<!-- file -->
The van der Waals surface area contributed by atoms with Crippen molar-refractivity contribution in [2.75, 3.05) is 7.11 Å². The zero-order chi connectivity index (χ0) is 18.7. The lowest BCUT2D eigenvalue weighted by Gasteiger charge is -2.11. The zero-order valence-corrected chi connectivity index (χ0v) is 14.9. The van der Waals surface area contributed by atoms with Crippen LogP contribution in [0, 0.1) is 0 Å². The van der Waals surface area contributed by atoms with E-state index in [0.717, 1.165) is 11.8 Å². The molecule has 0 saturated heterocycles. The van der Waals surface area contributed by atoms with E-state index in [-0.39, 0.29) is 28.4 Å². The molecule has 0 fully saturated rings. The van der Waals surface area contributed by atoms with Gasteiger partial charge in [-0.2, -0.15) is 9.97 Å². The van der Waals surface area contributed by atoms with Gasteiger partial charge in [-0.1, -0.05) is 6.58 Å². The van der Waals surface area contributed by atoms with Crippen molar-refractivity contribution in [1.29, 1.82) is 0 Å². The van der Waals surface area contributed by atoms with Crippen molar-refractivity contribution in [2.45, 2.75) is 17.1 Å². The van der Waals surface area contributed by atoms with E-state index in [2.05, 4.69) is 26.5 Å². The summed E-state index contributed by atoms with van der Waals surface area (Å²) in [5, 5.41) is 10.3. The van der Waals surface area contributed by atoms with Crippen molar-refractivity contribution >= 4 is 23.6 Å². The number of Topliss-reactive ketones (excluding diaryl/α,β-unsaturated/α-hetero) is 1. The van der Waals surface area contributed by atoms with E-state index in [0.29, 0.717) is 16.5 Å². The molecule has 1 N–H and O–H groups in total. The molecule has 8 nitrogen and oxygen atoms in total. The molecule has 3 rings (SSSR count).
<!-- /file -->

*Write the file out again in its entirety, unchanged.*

The van der Waals surface area contributed by atoms with Crippen molar-refractivity contribution in [2.75, 3.05) is 7.11 Å². The zero-order chi connectivity index (χ0) is 18.7. The lowest BCUT2D eigenvalue weighted by Gasteiger charge is -2.11. The zero-order valence-corrected chi connectivity index (χ0v) is 14.9. The van der Waals surface area contributed by atoms with Crippen LogP contribution in [0, 0.1) is 0 Å². The van der Waals surface area contributed by atoms with E-state index in [0.717, 1.165) is 11.8 Å². The molecule has 0 saturated heterocycles. The van der Waals surface area contributed by atoms with E-state index in [-0.39, 0.29) is 28.4 Å². The molecule has 0 fully saturated rings. The van der Waals surface area contributed by atoms with Gasteiger partial charge in [-0.2, -0.15) is 9.97 Å². The van der Waals surface area contributed by atoms with Gasteiger partial charge in [-0.1, -0.05) is 6.58 Å². The van der Waals surface area contributed by atoms with Crippen molar-refractivity contribution in [1.29, 1.82) is 0 Å². The van der Waals surface area contributed by atoms with Crippen molar-refractivity contribution in [2.45, 2.75) is 17.1 Å². The van der Waals surface area contributed by atoms with E-state index in [2.05, 4.69) is 26.5 Å². The summed E-state index contributed by atoms with van der Waals surface area (Å²) in [5, 5.41) is 10.3. The van der Waals surface area contributed by atoms with Crippen molar-refractivity contribution >= 4 is 23.6 Å². The number of Topliss-reactive ketones (excluding diaryl/α,β-unsaturated/α-hetero) is 1. The van der Waals surface area contributed by atoms with E-state index in [0.29, 0.717) is 16.5 Å². The molecule has 1 N–H and O–H groups in total. The molecule has 8 nitrogen and oxygen atoms in total. The molecule has 3 rings (SSSR count).